- October 3, 2009
- Posted by: andreag
- Category: CommunicationGrowthlinesLeadershipOrg CultureSystems-Process-Improvement
This is the second in a series of posts laying out the vital points of successful change implementation. This second post is about the importance of selling the big “Why.”
Why sell the big “Why”
In my experience, the single greatest cause of failure in bringing about change is simply not getting followers or “doers” on board. It is a failure of leadership. End result? Too much frustration; too much time and money invested. Leadership winds up giving in, or tries to force the change, which means poor execution. Either way, the change fails.
For leaders, the challenge is a matter of having the patience, persistence and standing, to get buy-in. As Harry Truman once said, “Leadership is the ability to get men to do what they don’t like to do and like it”.
A leader of a large state agency I was coaching looked back on his successful effort and put it this way: “You kept telling me to go back out there and sell the need for change again, again, and again. I did it, and it worked out, but there were times when I was so frustrated, I just wanted to give them an order.”
Thankfully, he resisted that temptation and the project was successful.
The big “Why”
In a fascinating book entitled, Profits in the Dark: How Xerox Reinvented Itself and Beat Back the Japanese, the CEO and quality consultant who co-authored the book, talked about the importance of building and selling the case for change. They amassed a huge document containing the “whys” and “whats” of their strategy for turning the company around. But, as the CEO said, “ …if people were going to board this quality bandwagon, then it had to be something that I could explain to anyone in the company during the course of an elevator ride.”
The speech was given countless times.
Jack Welch, the celebrated former CEO of General Electric, prescribed the following for getting people involved in the change process: Start with reality. Get all the facts out. Give people a rationale for change, laying it out in the clearest, most dramatic terms. When everybody gets the same facts, they’ll generally come to the same conclusion. Only after everyone agrees on the reality…can you begin to get the buy-in.”
My experience is that a common reality is a must. But, be aware that it’s often trumped by experiences employees have had inside, or outside, the current work environment.
What it takes to sell the “Why”
As we covered in the last issue, the “why” must be about the customer and it must be supported by customer data. First, customer loyalty, attracting more customers — not losing customers. These concepts are potentially understood by everyone in the company. Second, customer loyalty trumps parochial concerns of territory, power, and so forth, better than any other driver for change.
In a brilliant work, Sacred Cows Make the Best Burgers: Developing Change-Ready People and Organizations, the authors lay out these pre-requisites for enrolling followers in change:
- Understanding and managing fear of change
- Overcoming inertia
- Making clear “what”s in it for me” for all employees, by defining a long-term gain that is greater than the short-term pain.
You can have great data, a great rationale and a great presentation of the “why,” but if the followers don’t believe in the integrity of the leadership, they won’t be sold.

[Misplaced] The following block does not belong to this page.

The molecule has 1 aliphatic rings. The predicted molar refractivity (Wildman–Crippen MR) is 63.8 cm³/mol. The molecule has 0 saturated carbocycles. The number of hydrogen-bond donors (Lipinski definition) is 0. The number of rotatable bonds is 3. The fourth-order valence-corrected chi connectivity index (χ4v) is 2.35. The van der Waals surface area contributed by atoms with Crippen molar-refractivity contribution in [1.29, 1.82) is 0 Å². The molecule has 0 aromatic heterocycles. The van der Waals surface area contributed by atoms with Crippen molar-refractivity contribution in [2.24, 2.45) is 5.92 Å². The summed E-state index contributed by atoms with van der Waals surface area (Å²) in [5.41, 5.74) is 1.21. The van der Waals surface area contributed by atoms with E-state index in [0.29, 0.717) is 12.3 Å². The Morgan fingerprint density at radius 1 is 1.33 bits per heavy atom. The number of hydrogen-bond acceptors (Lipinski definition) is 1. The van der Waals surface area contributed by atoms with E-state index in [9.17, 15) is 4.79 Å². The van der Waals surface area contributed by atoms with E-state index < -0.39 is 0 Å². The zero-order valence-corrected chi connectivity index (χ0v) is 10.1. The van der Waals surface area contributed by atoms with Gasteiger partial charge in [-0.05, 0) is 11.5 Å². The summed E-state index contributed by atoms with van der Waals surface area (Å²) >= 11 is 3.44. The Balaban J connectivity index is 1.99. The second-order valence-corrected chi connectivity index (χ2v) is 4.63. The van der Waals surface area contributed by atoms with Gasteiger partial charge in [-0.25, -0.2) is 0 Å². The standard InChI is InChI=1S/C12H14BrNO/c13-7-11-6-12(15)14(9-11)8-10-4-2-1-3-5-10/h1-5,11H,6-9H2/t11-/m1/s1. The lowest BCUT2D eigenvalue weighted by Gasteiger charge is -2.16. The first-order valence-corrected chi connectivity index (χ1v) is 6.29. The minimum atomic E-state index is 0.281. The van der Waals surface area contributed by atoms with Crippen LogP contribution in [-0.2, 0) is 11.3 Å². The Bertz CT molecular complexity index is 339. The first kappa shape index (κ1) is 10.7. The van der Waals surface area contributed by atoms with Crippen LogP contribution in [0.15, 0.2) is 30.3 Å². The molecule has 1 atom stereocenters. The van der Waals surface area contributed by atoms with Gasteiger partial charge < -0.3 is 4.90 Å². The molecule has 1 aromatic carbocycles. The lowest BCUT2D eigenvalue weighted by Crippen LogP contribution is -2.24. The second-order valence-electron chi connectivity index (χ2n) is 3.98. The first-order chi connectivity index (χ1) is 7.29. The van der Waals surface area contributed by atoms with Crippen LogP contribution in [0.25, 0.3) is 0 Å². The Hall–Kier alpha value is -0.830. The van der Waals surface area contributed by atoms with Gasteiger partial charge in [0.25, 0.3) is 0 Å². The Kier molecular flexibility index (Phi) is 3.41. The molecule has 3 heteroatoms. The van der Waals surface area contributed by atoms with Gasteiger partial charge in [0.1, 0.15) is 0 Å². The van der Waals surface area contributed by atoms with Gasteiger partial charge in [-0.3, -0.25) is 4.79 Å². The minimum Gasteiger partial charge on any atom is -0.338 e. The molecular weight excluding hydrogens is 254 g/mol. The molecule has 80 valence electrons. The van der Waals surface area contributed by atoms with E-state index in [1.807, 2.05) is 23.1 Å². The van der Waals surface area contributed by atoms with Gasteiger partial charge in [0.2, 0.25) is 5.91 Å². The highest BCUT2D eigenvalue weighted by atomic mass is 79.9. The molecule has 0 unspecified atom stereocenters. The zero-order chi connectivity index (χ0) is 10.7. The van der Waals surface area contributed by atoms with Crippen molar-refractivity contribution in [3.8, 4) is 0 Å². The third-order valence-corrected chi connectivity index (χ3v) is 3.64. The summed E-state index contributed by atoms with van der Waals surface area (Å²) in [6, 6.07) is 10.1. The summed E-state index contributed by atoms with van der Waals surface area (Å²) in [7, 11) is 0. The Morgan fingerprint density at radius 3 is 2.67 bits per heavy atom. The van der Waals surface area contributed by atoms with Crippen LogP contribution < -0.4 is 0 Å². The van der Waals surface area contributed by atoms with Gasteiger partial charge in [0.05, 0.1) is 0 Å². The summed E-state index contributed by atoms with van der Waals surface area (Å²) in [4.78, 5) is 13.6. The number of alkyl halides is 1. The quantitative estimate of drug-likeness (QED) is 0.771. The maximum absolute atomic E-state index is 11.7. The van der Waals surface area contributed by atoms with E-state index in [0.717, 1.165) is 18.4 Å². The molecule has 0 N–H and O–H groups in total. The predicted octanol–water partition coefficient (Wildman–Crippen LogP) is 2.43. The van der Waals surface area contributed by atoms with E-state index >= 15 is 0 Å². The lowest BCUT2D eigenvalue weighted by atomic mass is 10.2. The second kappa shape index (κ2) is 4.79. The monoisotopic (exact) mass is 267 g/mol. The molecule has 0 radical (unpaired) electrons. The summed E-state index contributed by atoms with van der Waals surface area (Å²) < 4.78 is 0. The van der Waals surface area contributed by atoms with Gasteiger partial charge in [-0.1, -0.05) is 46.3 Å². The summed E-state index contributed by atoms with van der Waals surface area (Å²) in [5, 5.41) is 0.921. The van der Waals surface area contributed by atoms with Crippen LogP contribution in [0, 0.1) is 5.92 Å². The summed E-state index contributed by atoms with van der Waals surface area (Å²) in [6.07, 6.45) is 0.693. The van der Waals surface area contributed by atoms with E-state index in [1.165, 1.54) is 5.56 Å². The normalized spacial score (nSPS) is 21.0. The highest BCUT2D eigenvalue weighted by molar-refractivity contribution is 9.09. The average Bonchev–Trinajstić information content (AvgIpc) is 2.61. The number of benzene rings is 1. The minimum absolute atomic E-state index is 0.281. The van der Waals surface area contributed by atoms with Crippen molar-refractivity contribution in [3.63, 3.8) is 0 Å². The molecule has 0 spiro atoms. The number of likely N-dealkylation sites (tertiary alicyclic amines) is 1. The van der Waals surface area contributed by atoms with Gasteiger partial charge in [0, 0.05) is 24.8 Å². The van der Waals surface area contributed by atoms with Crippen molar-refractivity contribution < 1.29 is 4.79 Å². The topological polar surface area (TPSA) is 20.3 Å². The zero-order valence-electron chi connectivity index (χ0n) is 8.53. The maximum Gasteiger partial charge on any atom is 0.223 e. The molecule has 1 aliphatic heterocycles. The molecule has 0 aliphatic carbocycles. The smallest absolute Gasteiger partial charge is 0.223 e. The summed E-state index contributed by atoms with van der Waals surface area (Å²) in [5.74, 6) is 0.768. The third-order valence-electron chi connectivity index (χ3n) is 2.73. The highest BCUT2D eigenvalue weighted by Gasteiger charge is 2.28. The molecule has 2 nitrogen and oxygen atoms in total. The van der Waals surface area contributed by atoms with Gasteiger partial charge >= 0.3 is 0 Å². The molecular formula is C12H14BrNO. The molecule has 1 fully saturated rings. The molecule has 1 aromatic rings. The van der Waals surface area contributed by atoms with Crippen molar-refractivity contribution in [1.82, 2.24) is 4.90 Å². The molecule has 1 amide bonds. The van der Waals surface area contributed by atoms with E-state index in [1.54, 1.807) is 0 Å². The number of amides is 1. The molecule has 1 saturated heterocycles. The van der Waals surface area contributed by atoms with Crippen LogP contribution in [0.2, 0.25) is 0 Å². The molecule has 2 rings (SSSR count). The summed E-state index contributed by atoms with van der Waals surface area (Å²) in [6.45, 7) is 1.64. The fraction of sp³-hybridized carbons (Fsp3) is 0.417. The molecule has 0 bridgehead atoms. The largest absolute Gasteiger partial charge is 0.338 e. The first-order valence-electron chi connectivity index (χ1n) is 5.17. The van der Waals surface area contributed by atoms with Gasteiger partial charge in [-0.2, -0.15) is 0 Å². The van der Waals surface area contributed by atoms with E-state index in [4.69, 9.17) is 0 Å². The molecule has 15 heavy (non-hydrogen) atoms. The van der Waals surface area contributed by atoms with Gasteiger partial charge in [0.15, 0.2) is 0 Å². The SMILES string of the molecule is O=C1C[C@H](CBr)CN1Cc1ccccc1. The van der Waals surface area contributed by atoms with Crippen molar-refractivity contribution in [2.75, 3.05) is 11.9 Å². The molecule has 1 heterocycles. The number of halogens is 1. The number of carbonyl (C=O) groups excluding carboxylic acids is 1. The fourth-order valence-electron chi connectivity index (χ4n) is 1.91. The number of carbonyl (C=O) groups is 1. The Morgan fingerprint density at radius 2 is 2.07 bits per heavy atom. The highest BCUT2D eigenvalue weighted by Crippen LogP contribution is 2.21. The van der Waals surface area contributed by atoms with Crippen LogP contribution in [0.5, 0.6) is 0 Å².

The pre-requisites for selling change are a combination of trust and a genuine sense of caring for those doing the work. Integrity is the currency of leadership and the building block of trust. Your word must be your bond, and your actions consistent with your words. Caring means understanding and showing compassion for the fears and anxieties that people go through in a change process.
If you can demonstrate — yourself — the courage to make and invest in change, others are much more likely to follow suit.
The selling never stops
Let’s go back to the director of the state agency, who lamented always having to sell the change. As we will learn in a later article on transitions, all individuals are unique in how they handle change. Some will be early adopters, others will hold out until the end. It is true that, depending on the magnitude of the change, some may never get there, and will become casualties of the change process. However, you can minimize the damage to the organization as it undergoes change, by investing heavily in selling the change from beginning to end. The return on investment of this effort is huge, but also VERY DEMANDING on already overtaxed leaders.
How To Get Started
Here is a sequence of steps to get you started:
- Gather your data and build your case for asking others to undergo change.
- Develop a thirty second “elevator speech” and a more lengthy presentation.
- Practice both of these before peers who will be tough on you and help you refine your message.
- As you make your presentations, note carefully the concerns and questions you are asked. If you don’t have the answers, get them, and communicate them to the group. Then, include the answers in your future presentations.
- Keep refining them until you know you have a winner.
- Never stop selling.
Questions or comments? E-mail us. We would be interested in continuing the conversation with you.
The rest of the story
To read the rest of the posts in this series on change click on any of the links below:
Change 1: Putting Customer Data to Work
Change 3: Define the Scope, Understand the Potential and Assess the Readiness
Change 4: Let Those Who Do the Work, Design the Work
Change 5: Make Sure Everybody Wins
Change 6: Secure and Maintain Stakeholder Support
Change 8: The Importance of Data on Existing Performance
Change 9: Clarify Problems Before Innovating
Change 10: Finding Breakthrough Strategies
Change 11: Grabbing the Low Hanging Fruit
Change 12: Sound Implementation Planning
Change 13: The Human Side of Change